Gist: JAVA 8 Stream API: Stream Initialization

Stream represents a sequence of values. Stream API, introduced in JAVA 8 (JSR-355 [1]) enables declarative specification of computation on data. It may also interesting to note that it imposes no restriction on the data source.

Following are the important facts:

  • Stream != Collection
    • It is bound to a data source which can be {collection, array, IO, iterator}
  • Stream does not hold any data
    • It is simply an intermediate data
  • Stream can’t modify its source
    • Good for parallelism.
  • Stream can be infinite.

In this post, we only discuss how to construct a Stream object.

A Stream object can be constructed in the following manner.

    Collection source = /*a collection that will be used as a source of Stream*/    

    source.stream(); 

Alternatively, Stream contains several builders, as listed below.

  • IntStream: Stream.of(1,3,4)
  • EmptyStream: Stream.empty()
  • InfiniteStream: Stream.iterate(1, n-> n+10)

In the next post, we shall discuss more on how we can use a Stream to specify data transformation in a declarative manner.

References:

[1] JSR-355: Lambda Expression for Java.

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Certificate of #ProgFun of @Coursera

Yay! Finally, I have received the certificate of Functional Programming Principles in Scala course. Thanks @coursera! It has been a great pleasure, and I look forward to the future courses (e.g., Discrete Optimization).

progfun certificate

In a previous post, I remember mentioning how awesome this course is, and how much I have enjoyed this course, and looking forward to the next advanced course in this topic. It’s great to know that around 70% students ‘Absolutely’ share the same feeling. So, prof. @oderskey, please hurry up. We are waiting!

Once again, thanks prof. @oderskey and his team for this excellent course.

Retrospective of #ProgFun

Yay! Just finished Functional Programming Principles in Scala (with 100% score :D) instructed by Prof. Martin Odersky et al, at Coursera. It has been an excellent experience due to its great content, amazing teacher, and interesting assignments (e.g., implementing a solver for Bloxorz).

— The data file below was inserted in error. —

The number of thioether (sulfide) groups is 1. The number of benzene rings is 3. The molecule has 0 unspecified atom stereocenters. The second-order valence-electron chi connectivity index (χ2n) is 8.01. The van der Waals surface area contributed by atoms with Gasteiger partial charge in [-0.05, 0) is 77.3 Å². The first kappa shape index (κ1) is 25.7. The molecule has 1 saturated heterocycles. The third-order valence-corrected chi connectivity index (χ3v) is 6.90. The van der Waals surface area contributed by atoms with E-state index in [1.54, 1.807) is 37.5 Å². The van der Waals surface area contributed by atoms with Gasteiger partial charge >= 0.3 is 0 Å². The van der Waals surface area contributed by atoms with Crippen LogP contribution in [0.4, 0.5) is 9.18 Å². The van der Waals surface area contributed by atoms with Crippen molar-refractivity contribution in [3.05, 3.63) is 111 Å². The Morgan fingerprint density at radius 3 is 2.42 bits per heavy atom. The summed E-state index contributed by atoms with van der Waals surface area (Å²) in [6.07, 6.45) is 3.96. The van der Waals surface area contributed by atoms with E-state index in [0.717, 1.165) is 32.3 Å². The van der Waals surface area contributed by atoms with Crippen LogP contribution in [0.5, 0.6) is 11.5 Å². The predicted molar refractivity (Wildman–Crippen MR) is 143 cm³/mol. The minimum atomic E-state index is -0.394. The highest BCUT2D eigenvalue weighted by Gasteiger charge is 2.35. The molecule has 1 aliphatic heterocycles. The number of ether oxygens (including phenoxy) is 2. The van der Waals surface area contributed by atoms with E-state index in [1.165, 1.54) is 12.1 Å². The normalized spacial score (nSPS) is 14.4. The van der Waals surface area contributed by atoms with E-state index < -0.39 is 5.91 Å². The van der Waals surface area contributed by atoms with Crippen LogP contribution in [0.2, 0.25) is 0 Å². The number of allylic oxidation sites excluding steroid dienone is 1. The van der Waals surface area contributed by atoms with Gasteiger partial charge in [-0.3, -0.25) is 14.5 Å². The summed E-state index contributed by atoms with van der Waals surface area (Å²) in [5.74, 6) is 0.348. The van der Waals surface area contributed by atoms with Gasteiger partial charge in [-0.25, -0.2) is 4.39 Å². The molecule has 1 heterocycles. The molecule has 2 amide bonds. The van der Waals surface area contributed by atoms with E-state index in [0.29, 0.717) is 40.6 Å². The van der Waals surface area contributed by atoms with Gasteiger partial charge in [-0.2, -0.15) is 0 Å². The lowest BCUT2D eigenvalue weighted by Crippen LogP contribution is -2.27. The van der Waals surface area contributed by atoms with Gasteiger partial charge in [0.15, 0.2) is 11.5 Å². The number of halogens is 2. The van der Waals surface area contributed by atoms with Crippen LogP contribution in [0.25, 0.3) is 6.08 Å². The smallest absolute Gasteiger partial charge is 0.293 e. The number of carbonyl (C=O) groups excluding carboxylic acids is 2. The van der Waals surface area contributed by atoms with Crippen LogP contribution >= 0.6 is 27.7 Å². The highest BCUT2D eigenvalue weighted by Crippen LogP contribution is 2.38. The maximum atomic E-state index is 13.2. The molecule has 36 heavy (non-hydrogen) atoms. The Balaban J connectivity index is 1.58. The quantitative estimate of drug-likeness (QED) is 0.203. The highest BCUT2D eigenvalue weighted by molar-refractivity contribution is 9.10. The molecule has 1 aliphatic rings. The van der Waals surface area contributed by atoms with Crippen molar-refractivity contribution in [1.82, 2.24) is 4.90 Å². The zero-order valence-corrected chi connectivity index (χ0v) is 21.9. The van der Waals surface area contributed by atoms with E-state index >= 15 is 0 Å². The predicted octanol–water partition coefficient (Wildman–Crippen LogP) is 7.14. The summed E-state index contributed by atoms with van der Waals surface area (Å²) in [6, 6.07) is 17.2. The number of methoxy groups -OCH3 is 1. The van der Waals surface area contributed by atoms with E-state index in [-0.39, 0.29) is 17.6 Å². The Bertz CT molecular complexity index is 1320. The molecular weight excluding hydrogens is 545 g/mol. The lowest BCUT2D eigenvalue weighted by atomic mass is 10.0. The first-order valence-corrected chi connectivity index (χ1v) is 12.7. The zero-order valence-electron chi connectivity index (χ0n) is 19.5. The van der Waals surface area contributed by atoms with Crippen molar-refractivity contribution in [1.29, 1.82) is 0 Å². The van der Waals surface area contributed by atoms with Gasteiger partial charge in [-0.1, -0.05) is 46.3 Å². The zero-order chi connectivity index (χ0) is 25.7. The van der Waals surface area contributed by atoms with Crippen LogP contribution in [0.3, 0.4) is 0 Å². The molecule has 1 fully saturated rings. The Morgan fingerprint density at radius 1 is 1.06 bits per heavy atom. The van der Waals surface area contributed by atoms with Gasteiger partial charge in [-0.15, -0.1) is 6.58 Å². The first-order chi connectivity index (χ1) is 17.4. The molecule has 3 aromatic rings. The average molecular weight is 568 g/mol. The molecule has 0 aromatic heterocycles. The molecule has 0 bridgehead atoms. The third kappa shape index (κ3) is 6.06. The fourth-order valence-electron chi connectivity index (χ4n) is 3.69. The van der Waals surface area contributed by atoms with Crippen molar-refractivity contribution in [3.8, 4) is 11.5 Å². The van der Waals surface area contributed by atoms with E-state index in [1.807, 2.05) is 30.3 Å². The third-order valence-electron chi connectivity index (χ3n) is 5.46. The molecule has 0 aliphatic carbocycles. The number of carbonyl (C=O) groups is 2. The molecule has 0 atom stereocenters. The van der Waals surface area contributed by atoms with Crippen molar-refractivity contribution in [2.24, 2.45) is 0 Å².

This course focuses on providing a deeper understanding of FP paradigm, and demonstrates how it excels elegantly compare to its contemporaries. Function composition, recursion, pattern matching, concepts of persistent data structures, lazy evaluation are among the few important concepts that have been emphasized and exemplified in the seven weeks of the course. The application of term-rewriting during reduction of expressions and reasoning about it, seemed simply awesome.

Overall, it has been a wonderful experience and I highly recommend it for anyone interested in learning FP paradigm. To motivate further, note that upon successful completion, a certificate from Coursera is provided ;).

Thanks @oderskey, his team, and @coursera for this excellent course, and for this great opportunity. Looking forward to its advanced part.

“Functional Scala” by Mario Gleichmann

"Functional Scala" is a set of tutorials on Scala programming language by Mario Gleichmann. Although a bit verbose, it introduces the key constructs of Scala, and outlines Scala’s primary features from the perspective of functional programming.

Welcome to the first part of a series of episodes about ‘Functional Scala’. While positioning itself as a so called object-functional language, most of the discussion and articles about Scala centered around its object oriented features so far. If you’re reading this, chances are you want to learn more about the functional side of Scala. Well, you’ve come to the right place.

The idea for the following episodes arose out of some talks i gave about ‘Functional Scala’. I decided to write and talk about it because I wanted to solidify my own knowledge about Functional Programming in general and about Scala in particular … and because I thought I could help some people new to Scala to learn its functional features from my perspective.

Not least, there were some critical discussions in the past whether Scala is rightfully characterized as a functional Language. For this to decide, we firstly have to be clear about the core ideas, you’ll regularly come across within widely accepted functional Languages, like Haskell. We’re going to see if and how they are offered in Scala and try to push them to its limits. So without any further ado, let’s enter the world of Functional Programming (FP) in Scala.

Cheers!

“The Neophyte’s Guide to Scala” by Daniel Westheide

This Scala tutorial, called "The Neophyte’s Guide to Scala" can be considered as an auxiliary resource of #progfun. It is particularly good at getting started with Scala, and to delve a bit deeper with it.

From November 2012 to April 2013, I created and published a blog series called , targeted at aspiring Scala enthusiasts who have already made their first steps with the language and are looking for more detailed explanations.

Enjoy!